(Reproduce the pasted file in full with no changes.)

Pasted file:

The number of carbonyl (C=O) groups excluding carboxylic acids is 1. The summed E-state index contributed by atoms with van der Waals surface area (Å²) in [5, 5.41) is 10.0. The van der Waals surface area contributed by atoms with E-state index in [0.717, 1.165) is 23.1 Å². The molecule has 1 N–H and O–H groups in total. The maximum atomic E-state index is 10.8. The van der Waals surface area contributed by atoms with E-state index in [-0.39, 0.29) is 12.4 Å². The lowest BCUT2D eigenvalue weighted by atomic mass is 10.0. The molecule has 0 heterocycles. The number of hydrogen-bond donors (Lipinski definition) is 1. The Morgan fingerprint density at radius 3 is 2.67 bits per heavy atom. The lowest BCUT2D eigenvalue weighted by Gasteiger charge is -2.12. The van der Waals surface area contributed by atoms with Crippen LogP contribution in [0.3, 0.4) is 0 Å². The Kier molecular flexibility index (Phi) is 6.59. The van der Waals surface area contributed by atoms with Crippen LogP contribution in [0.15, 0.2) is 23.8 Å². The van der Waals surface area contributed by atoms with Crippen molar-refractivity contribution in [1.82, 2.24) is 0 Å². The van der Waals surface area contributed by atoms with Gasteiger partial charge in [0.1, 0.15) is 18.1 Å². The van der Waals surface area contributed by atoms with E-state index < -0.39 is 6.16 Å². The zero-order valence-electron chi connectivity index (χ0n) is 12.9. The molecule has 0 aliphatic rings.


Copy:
The number of carbonyl (C=O) groups excluding carboxylic acids is 1. The summed E-state index contributed by atoms with van der Waals surface area (Å²) in [5, 5.41) is 10.0. The van der Waals surface area contributed by atoms with E-state index in [0.717, 1.165) is 23.1 Å². The molecule has 1 N–H and O–H groups in total. The maximum atomic E-state index is 10.8. The van der Waals surface area contributed by atoms with E-state index in [-0.39, 0.29) is 12.4 Å². The lowest BCUT2D eigenvalue weighted by atomic mass is 10.0. The molecule has 0 heterocycles. The number of hydrogen-bond donors (Lipinski definition) is 1. The Morgan fingerprint density at radius 3 is 2.67 bits per heavy atom. The lowest BCUT2D eigenvalue weighted by Gasteiger charge is -2.12. The van der Waals surface area contributed by atoms with Crippen LogP contribution in [0.3, 0.4) is 0 Å². The Kier molecular flexibility index (Phi) is 6.59. The van der Waals surface area contributed by atoms with Crippen LogP contribution in [0.15, 0.2) is 23.8 Å². The van der Waals surface area contributed by atoms with Crippen molar-refractivity contribution in [1.82, 2.24) is 0 Å². The van der Waals surface area contributed by atoms with Gasteiger partial charge in [0.1, 0.15) is 18.1 Å². The van der Waals surface area contributed by atoms with E-state index < -0.39 is 6.16 Å². The zero-order valence-electron chi connectivity index (χ0n) is 12.9. The molecule has 0 aliphatic rings.